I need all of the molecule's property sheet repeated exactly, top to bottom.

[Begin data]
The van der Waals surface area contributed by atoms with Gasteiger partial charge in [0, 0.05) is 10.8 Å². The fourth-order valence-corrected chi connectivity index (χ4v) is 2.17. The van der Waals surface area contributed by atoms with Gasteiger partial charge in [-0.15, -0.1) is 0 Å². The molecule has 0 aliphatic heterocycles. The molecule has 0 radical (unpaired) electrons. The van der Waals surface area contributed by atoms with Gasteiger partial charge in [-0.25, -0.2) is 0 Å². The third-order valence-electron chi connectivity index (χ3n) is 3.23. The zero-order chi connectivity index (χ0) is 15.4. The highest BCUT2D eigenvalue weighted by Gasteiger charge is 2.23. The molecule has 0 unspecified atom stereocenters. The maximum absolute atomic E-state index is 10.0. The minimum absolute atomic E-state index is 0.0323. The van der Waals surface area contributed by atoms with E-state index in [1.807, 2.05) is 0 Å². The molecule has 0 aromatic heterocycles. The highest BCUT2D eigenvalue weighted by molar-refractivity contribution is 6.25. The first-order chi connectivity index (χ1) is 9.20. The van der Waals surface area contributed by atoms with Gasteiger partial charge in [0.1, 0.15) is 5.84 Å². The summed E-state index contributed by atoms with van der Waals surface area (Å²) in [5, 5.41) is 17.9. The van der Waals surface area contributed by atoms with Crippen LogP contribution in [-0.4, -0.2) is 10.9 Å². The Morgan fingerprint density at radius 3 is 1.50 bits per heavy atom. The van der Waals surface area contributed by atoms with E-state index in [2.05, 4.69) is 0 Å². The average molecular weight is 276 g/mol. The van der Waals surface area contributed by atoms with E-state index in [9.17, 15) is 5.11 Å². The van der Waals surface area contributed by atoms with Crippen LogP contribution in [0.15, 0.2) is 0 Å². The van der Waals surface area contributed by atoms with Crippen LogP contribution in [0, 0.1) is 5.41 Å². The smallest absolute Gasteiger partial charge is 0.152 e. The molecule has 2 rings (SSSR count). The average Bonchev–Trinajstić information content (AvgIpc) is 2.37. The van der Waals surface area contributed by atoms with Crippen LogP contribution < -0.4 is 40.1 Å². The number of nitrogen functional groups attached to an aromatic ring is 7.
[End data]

The van der Waals surface area contributed by atoms with Gasteiger partial charge in [0, 0.05) is 10.8 Å². The fourth-order valence-corrected chi connectivity index (χ4v) is 2.17. The van der Waals surface area contributed by atoms with Gasteiger partial charge in [-0.15, -0.1) is 0 Å². The molecule has 0 aliphatic heterocycles. The molecule has 0 radical (unpaired) electrons. The van der Waals surface area contributed by atoms with Gasteiger partial charge in [-0.25, -0.2) is 0 Å². The third-order valence-electron chi connectivity index (χ3n) is 3.23. The zero-order chi connectivity index (χ0) is 15.4. The highest BCUT2D eigenvalue weighted by Gasteiger charge is 2.23. The molecule has 0 unspecified atom stereocenters. The maximum absolute atomic E-state index is 10.0. The minimum absolute atomic E-state index is 0.0323. The van der Waals surface area contributed by atoms with E-state index in [1.807, 2.05) is 0 Å². The molecule has 0 aromatic heterocycles. The highest BCUT2D eigenvalue weighted by molar-refractivity contribution is 6.25. The first-order chi connectivity index (χ1) is 9.20. The van der Waals surface area contributed by atoms with Gasteiger partial charge in [0.1, 0.15) is 5.84 Å². The summed E-state index contributed by atoms with van der Waals surface area (Å²) in [5, 5.41) is 17.9. The van der Waals surface area contributed by atoms with Crippen LogP contribution in [-0.4, -0.2) is 10.9 Å². The Morgan fingerprint density at radius 3 is 1.50 bits per heavy atom. The van der Waals surface area contributed by atoms with E-state index in [2.05, 4.69) is 0 Å². The average molecular weight is 276 g/mol. The van der Waals surface area contributed by atoms with E-state index in [9.17, 15) is 5.11 Å². The van der Waals surface area contributed by atoms with Crippen LogP contribution in [0.15, 0.2) is 0 Å². The van der Waals surface area contributed by atoms with Crippen LogP contribution in [0, 0.1) is 5.41 Å². The smallest absolute Gasteiger partial charge is 0.152 e. The molecule has 2 rings (SSSR count). The average Bonchev–Trinajstić information content (AvgIpc) is 2.37. The van der Waals surface area contributed by atoms with Crippen LogP contribution < -0.4 is 40.1 Å². The number of nitrogen functional groups attached to an aromatic ring is 7.